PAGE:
It has been more than seven years. Seven years into this loss-journey.
Grief is the one thing that comes back from time to time. It visits like a regular guest in my life now.
But there is also fear.
When we had our first daughter, I always knew: “Kids don‘t die that easily.“ It was like a deep inner knowledge. They may break a bone, or get a bruise.
Don‘t worry too much.
Of course, I knew that kids could die, but I always “knew” that they don‘t, too.
“It may be hard now, but we will go through this, and we’ll be fine.“
My second daughter died at 34 weeks. It was a normal, healthy pregnancy. Until she suddenly stopped moving, and the midwife told me there was no heartbeat anymore. A Thrombus in the umbilical cord.
Just like that, she was dead.
Kids do die that easily.
Unnoticed in the moment of their death.
So I said grief is the one thing – fear is the other.
I know how to deal with my grief by now. I face it, I avoid it, and sometimes I run from it. But I know it.
Fear is a monster. One moment you sit there, looking at the clock and suddenly it whispers.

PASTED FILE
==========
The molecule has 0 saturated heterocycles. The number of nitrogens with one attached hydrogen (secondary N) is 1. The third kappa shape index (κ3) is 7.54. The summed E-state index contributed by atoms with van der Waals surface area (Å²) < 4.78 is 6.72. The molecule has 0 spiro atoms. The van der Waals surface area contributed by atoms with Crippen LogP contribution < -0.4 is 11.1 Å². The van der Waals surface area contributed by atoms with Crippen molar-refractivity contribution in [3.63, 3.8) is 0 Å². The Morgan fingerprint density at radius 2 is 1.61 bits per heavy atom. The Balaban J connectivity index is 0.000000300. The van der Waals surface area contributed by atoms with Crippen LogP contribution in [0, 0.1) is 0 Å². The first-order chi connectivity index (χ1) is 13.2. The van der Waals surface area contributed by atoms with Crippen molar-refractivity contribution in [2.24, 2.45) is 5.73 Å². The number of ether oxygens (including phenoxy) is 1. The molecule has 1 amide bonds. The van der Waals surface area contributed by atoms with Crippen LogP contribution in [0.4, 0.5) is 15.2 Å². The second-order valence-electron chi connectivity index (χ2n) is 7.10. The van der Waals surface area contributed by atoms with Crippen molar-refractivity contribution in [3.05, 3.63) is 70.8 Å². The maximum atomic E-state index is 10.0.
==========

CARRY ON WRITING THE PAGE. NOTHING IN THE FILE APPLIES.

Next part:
‘Isn‘t the eldest on a school trip? This might be the second of her death. Maybe she is drowning right now. Maybe the ferry sank on their way back home. Maybe she is bleeding on the street after the bus crashed…”
“Isn‘t the youngest sleeping? Maybe this is the second of her death. Maybe she managed to strangle herself in her sleep with something you did not see. Maybe she is sick, and you did not realize it. Did she not cough earlier?“
“Isn‘t it time for your husband to head home? Maybe this is the second of his death. Maybe he just….“
“Maybe you will think back and forever remember this moment. Remember what you did, when you did not know she/he was dying.“
The first years were a constant battle against fear, trying not to tie down my family with my fears.
Sometimes I overdid it.
And let my kids do things others viewed as risky, just because my danger-radar was broken.
And I could not trust my gut.
Was it ok for a four-year-old to go to the shop down the street alone? Can I allow her (a good swimmer) to go swimming with her teacher at school at age 10?
Like avoiding grief does not do anything good, avoiding fear does not help either. Each fear had to be tested. Is it a rational fear or not?
Am I ignoring the danger, because I do not want to face my feeling of fear?
Am I holding them back, in my attempt to avoid risks?
Are these risks real, or is my fear the real danger to their development?
Grief, fear, doubt…
I miss the “knowledge“ that kids don‘t die that easily.